bahasa inggeris ke bahasa melayu PPPPP: Leasaith : Suhhihat PPPPP: Leasaith : Suhhihat haggard, wild female hawk in training. Tam. Shrew, 4.1.177; so as adj., of woman disobedient or unfaithful, Oth., 3.111.264. haggled, with many wounds, Item 5, 4.v1.11. h#a#ir, against the h# a#ir, contrary to nature, Troll. and Cres., I.ii.27; co#urser's hair, supposed to come to life in water, Ant. and Cleo., 1.11.187. halberd, axe like weapon with long handle, Rich. 3, 1.11.411. halcyon (from Haleyone, changed with her husband Ceyx to a type of kingfisher; their breeding season in winter was supposed to be favoured with fine weather) calm, happy, 1 lien. 6, 1.11.131; a dead kingfisher if hung up was supposed to act as a weather-cock, Lear, 2.11.73. ha@lf-che@ek'd, applied to inefficient or deficient bit, Tam. Shrew, 3.ii.53. hal@f-fa#ced, thin faced (like the profile on the groat. a thin coin), John, 1.i.92; half seen, 2 Hen. 6, 4.1.98. half sword, most closely engaged, 1 Hen. 4, 2.1v.157. s' halidom, holidame, an oath (on holy relics) reduced by Shakespeare's time to a mere Reservation, Two Gent. Ver.' 4.11.131. it Hallowmas, 1st Nov. (All Saints' Day), Ric+- h. 2, 5.i.80. han#d fa#st, marriage contract, Cur., 1.v.78. han#dsa#w (dialect form of heronshaw ') heron, Ham. 2.11.375. ban#ge #rs, straps supporting scabbard, Ham., 5.i1.154. harbin#ger, forerunner, Ham., 1.1.122. Harr#y te#n shi#llings, ha#lf -sovereign coined in reign of Henry VII, 2 Hen. 4, 3.11.216. hat#chment, tab#let showing the coat of arms of the deceased, Ham., 4.v.210. haug#ht, haughty, 3 Hen. 6, 2.1.109 haug#hty, ambitious, Rich. 3, 4.11.37. ============= goes to jockey "h" d "i" as lathair gha'ibaani . =============================== flaw, gust of wind, or passion, Cdr. 5.111.74. fleckerd, dappled, Rom. and Jul. Seer, sneering grimace, Oth., 4.i.82. flesh (to give a hound the flesh of the victim to rouse its keenness) so to introduce an untried soldier to bloodshed, Lear, 2.11.42; flesh his sword, use it in his first fight, 1 Hen. 6, 4.vii.36. fleshment, the satisfaction of a first success, Lear, 2.11.118. flew'd, with large chaps, Mid. N. Dr., 4.1.117. flirt-gill, loose woman, Rom. and Jul.,2.iv.149. flote, sea, Tem., 1.11.234. flourish, embellishment, L. Lab. Lost, 2.i.14. flower-de-luce, iris, Win. Tale, 4.iv.127; the lily of the French coat of arms, and so applied by Henry to Katherine, Hen. 5, 5.ii.208. flux = secretion, As You Like, 3.11.61. fob, set aside by trickery, Cor., I .i.92. foil (i) setting of a jewel, so something that shows up the value of an act or accomplishment, Ham., 5.ii.247; (ii) put to the fail, deprive of commendation, Tem., 3.i.46. with lining; but Falstaff provided the stuffing himself. Hen. 5. 4.vii.46. Greek, light fellow or wench, Tw. Night, 4.1.17. Greensleeves, a ballad tune not tending to godliness, Mer. Wires 2.1.55. grievance, inconvenience, affliction, Two Gent. Ver., 1.1.17. ========================== ========================= haggard, wild female hawk in training. Tam. Shrew, 4.1.177; so as adj., of woman disobedient or unfaithful, Oth., 3.111.264. haggled, with many wounds, Item 5, 4.v1.11. hair, against the hair, contrary to nature, Troll. and Cres., I.ii.27; courser's hair, supposed to come to life in water, Ant. and Cleo., 1.11.187. halberd, axe-like weapon with long handle, Rich. 3, 1.11.411. halcyon (from Haleyone, changed with her husband Ceyx to a type of kingfisher; their breeding season in winter was supposed to be favoured with fine weather) calm, happy, 1 lien. 6, 1.11.131; a dead kingfisher if hung up was supposed to act as a weather-cock, Lear, 2.11.73. half-cheek'd, applied to inefficient or deficient bit, Tam. Shrew, 3.ii.53. half-faced, thin faced (like the profile on the groat. a thin coin), John, 1.i.92; half seen, 2 Hen. 6, 4.1.98. half sword, most closely engaged, 1 Hen. 4, 2.1v.157. s' halidom, holidame, an oath (on holy relics) reduced by Shakespeare's time to a mere Reservation, Two Gent. Ver.' 4.11.131. it Hallowmas, 1st Nov. (All Saints' Day), Rich. 2, 5.i.80. hand fast, marriage contract, Cur., 1.v.78. handsaw (dialect form of heronshaw ') pucung = heron, Ham. 2.11.375. hangers, straps supporting scabbard, Ham., 5.i1.154. harbinger, forerunner, Ham., 1.1.122. Harry ten shillings, half-sovereign coined mencetak duit in reign of Henry VII, 2 Hen. 4, 3.11.216. hatchment, tablet showing the coat of arms of the deceased, Ham., 4.v.210. haught, haughty, 3 Hen. 6, 2.1.109 haughty, ambitious, Rich. 3, 4.11.37. ============= havoc, general slaughter, Jul. Caes., 6.1.274; Cor., 3.i.275; cries on havoc, the heap of ell speaks of an indiscriminate slaughter, Ha 5.11.356. hay (i) home thrust in fencing, Rain. and JI 2.1v.26; (it) country dance, L. Lab. LI 5.1.134. hazard, game with dice, Hen. 5, 3.vii.83; ri Cor., 2.111.253; term from tennis indicatim scoring stroke, Hen. 8, 1.ii.263. head, muster of men, usually soldiers; riot at Ham., 4.v.98. headland, part of field left, for convenience working, unploughed till the very end, 2 11 4, 5.i.13. hebona (Folio reads hebenon) a poison (eerie henbane, although there seems some referee' to ebony), Ham.. 1.v.62. Hecate, divinity of classieal antiquity, associated with ghost world and worshipped in trifo shape at cross-roads; triple Hecate, as Cyntl in heaven, Diana on earth, and Proserpi in hell, Mid. N. Dr.. 5.i.37e. hectic, continuous fever, Ham- 4.111.66. hedge-pig, hedgehog, Mae., 4.1,2. heft, heaving, Win. Tale. 2.1.45. hemp-seed, destined for the hangman hempen rope, 2 Hen. 4, 2.1.56. hent, grasp, or possibly occasion (hint), Hat 3.111.88. herbs of grace, rue. Tram., 4.v.179. Hercules, and his load, the sign hang outsi the Globe Theatre showed Hercules carrying the world on his shoulders, Hant.. 2.11.357. Herod, out-herods Herod, to overact even tin than the ranting character of Herod in t Miracle plays, Ham., 3.ii.13. hest, comthand, L. Lab. Lost, 5.11.65. hide fox, warning in game of hide-and-set Ham., 4.11.29. high and low, dice loaded to throw high low numbers, Mer. Wires Win., 1,111.83. bight, named, L. Lab. Lost, 1.1.168. hind, female deer, As You Late. 3.11.91. hint (sometimes spelt hent ' as at Oth. (C 1.111.142), occasion. Tern., 1.11.134. hipped, lame. owing to injury to hip-boi Tam. Shrew, 3.11.46. Hires, pun on iron ' and Efyrin (Irene) character in a play by Peele, 2 Hen. 4, 2.1v.li hive, straw hat, Lot. Comp., 8. hoar, whitish, Ham., 4.vii.168. Hobbididence (with Obidicut, Mahu, Mei Flibberdigibbet), fiends, Lear, 4.1.61. hoby-horse. ` the figure of a horse ' fastened round the waist of a morris dancer; t antics of this particular character in t dance were offensive to the Puritans, and t part came to be omitted, Ham., 3.11.130; loose character, L. Lab. Lost, 3.1.27. holding, consistency. All's Well, 4.11.1 chorus of song. Ant. and Cleo., 2.vii.109. holidame, see halidom. holy-ale (a coinage, by analogy with chum ale', to rhyme with '; festival ; the text * holy dayes '). festivity, Per., 1.Goiver.6. holy-rood day, 14th Sept.. the feast of t Holy Cross, 1 Hen. 4, 1.i.52. holy thistle, see Carduus 13enedietus. honey stalks, clover stalks, Titus, 4.1,7.91. honorificabilitu dinitatibus, stock example long word, L. Lab. Lost, 5.1.37. hood, to blindfold hawk (when unheeded bates), Hen. 5, 3.vii.108. hoodman blind, blind-man's-buff, Hat 3.iv.77. horn-book, sheet containing alphabet, e for children, protected with transparent covering of horn, L. Lab. Lost, 5.1.41. horologe, clock, Oth., 2.111.122. hose, includes various types of breeches a clothing (net stockings) for the lower lint 1 Hen. 4, 2.1v.208. howlet, owl, Mac, 4.1.17, hoz, hamstring, Win. Tale, 1.11.244. 1357 ============================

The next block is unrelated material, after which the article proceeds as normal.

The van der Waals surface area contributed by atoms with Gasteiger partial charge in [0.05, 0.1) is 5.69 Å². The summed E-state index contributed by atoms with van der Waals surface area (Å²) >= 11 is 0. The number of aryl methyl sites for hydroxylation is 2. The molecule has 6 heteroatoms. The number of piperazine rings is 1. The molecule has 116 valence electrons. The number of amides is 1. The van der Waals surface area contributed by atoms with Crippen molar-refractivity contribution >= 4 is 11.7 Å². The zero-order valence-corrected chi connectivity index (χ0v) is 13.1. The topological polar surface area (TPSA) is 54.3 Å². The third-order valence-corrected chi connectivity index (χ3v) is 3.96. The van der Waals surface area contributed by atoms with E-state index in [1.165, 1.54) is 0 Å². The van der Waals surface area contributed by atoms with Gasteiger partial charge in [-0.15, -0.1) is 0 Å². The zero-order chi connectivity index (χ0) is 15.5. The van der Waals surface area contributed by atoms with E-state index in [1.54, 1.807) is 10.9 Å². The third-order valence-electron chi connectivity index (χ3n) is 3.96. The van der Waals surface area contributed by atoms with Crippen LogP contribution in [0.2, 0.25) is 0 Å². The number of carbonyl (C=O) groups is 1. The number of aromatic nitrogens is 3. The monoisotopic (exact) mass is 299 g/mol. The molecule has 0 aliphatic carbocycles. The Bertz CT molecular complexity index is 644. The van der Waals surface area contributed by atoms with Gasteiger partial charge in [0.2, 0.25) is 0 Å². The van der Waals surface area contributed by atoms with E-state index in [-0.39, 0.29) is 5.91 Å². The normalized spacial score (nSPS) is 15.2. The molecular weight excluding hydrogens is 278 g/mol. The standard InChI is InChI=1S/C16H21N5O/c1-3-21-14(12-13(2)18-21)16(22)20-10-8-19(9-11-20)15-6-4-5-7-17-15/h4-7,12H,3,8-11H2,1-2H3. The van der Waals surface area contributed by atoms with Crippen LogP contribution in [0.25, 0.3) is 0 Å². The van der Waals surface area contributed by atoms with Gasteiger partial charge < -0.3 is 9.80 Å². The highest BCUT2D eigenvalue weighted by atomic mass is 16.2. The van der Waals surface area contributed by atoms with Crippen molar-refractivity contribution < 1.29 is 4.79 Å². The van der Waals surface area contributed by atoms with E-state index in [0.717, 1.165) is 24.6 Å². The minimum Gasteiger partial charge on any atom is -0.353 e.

Engelska